Diran truly designs for the people. One of the few designers to actually be in his showroom on the weekends, he actually listens to what a costumer has to say, and acknowledges and adapts to their needs. Diran is not only knowledgeable about the progress of design and style, he is also a wealth of information on the history of New York City, the building in which his boutique sits, and the neighborhood in which is business is continuing to grow.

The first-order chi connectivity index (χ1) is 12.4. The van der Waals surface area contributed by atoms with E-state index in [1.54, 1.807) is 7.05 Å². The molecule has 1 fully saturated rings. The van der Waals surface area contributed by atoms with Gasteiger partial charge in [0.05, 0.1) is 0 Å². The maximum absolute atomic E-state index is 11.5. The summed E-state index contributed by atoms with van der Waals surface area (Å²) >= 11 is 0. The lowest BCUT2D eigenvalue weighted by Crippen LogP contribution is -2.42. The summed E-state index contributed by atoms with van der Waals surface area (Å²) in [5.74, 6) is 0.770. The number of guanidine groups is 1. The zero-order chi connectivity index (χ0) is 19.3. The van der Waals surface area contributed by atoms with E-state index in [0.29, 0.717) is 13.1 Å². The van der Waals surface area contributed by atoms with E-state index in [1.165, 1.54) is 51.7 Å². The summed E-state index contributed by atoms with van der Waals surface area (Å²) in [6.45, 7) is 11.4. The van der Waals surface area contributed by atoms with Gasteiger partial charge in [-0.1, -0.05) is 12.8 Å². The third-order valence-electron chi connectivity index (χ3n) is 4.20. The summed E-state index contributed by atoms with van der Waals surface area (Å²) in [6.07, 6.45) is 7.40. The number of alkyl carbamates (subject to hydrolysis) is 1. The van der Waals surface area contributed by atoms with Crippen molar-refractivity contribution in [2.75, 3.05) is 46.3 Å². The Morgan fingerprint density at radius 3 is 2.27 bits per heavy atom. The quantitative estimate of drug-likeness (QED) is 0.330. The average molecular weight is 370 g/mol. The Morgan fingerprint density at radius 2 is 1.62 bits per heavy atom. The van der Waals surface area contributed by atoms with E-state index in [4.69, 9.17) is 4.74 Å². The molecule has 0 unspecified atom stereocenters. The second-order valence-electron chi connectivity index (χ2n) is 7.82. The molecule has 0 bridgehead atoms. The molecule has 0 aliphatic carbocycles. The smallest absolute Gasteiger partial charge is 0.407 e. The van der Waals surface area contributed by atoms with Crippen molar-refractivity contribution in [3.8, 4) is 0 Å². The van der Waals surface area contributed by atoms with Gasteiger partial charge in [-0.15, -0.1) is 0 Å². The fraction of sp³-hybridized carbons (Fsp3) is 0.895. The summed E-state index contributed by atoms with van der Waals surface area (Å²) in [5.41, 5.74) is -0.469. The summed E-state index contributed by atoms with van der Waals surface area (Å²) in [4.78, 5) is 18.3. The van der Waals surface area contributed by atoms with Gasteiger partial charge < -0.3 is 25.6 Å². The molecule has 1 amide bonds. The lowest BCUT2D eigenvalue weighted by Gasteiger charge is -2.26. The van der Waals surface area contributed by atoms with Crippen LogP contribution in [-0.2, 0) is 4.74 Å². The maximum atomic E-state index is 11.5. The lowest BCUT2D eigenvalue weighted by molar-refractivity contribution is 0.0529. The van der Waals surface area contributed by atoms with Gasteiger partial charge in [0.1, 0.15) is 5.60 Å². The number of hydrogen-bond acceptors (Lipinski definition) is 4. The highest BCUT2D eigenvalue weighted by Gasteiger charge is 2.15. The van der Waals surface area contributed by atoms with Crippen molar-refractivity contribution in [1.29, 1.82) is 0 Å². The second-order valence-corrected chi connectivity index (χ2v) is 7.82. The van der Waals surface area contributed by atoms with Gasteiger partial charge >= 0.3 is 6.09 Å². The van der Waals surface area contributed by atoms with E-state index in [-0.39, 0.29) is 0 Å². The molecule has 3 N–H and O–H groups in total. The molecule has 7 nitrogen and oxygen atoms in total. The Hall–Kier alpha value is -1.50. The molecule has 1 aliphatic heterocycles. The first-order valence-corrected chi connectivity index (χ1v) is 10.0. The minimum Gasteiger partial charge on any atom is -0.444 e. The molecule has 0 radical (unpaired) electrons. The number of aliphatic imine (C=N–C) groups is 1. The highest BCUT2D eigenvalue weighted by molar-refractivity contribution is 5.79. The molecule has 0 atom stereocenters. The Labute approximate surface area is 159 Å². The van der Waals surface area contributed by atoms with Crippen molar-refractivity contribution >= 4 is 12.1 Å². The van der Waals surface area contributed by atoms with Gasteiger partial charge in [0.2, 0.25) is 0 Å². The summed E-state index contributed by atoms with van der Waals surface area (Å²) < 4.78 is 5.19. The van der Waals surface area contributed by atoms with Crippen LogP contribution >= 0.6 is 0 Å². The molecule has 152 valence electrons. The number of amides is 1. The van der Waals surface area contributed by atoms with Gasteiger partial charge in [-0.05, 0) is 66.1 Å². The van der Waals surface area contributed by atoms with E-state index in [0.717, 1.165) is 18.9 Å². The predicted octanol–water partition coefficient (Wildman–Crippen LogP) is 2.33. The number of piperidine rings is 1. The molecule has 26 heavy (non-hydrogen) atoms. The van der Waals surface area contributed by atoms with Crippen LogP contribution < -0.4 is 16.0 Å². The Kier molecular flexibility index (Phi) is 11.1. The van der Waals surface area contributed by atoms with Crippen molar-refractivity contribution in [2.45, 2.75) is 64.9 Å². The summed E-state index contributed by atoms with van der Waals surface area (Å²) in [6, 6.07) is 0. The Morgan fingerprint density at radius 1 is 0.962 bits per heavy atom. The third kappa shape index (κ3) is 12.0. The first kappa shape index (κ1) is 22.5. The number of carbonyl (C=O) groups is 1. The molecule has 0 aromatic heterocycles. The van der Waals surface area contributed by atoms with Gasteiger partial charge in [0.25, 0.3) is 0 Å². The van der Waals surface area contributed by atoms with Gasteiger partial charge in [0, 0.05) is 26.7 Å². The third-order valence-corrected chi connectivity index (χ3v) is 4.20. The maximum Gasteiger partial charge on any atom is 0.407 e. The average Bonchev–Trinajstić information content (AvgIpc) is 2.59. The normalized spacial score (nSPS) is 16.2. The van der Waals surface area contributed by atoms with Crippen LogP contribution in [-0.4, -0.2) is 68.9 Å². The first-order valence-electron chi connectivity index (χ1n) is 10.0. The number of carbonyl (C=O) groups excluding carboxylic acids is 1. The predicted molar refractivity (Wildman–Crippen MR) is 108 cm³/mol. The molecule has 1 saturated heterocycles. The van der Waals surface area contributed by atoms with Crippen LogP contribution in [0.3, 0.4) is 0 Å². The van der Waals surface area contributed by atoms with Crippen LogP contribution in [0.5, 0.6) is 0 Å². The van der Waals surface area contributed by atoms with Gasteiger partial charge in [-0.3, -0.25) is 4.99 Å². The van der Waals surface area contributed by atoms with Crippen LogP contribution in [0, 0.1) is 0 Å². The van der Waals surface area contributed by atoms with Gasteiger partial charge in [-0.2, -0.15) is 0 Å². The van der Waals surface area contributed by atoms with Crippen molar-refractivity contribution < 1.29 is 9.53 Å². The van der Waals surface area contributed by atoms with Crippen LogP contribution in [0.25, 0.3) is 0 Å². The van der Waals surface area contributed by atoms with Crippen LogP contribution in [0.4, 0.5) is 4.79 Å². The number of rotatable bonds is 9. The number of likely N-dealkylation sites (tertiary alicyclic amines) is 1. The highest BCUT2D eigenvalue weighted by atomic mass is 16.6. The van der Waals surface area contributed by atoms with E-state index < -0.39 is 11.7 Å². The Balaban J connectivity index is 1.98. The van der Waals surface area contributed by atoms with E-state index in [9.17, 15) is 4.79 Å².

Tucked away near the corner of 1st Street and Bowery, Loris Diran’s boutique tells his own unique story. Walking through the front door is like walking out of the city and right into the wood. The space, not only beautifully displays his garments, but also instantly brings you to a state of peaceful relaxation. “Shopping should be like aromatherapy,” says Diran. Indeed, in his boutique, it is. Finding inspiration in the natural elements, Diran has created a space where the clothes are at one with the environment that inspired them. The clothing racks are shaped like tree branches and the room is warmed by accents of deep wood, soft colors and beautiful natural accessories. Walking past rows of exquisitely tailored pieces – suits, cocktail dresses, dress shirts, slacks and cashmere galore – the buyer cannot help but touch, and once you do, you’re sold.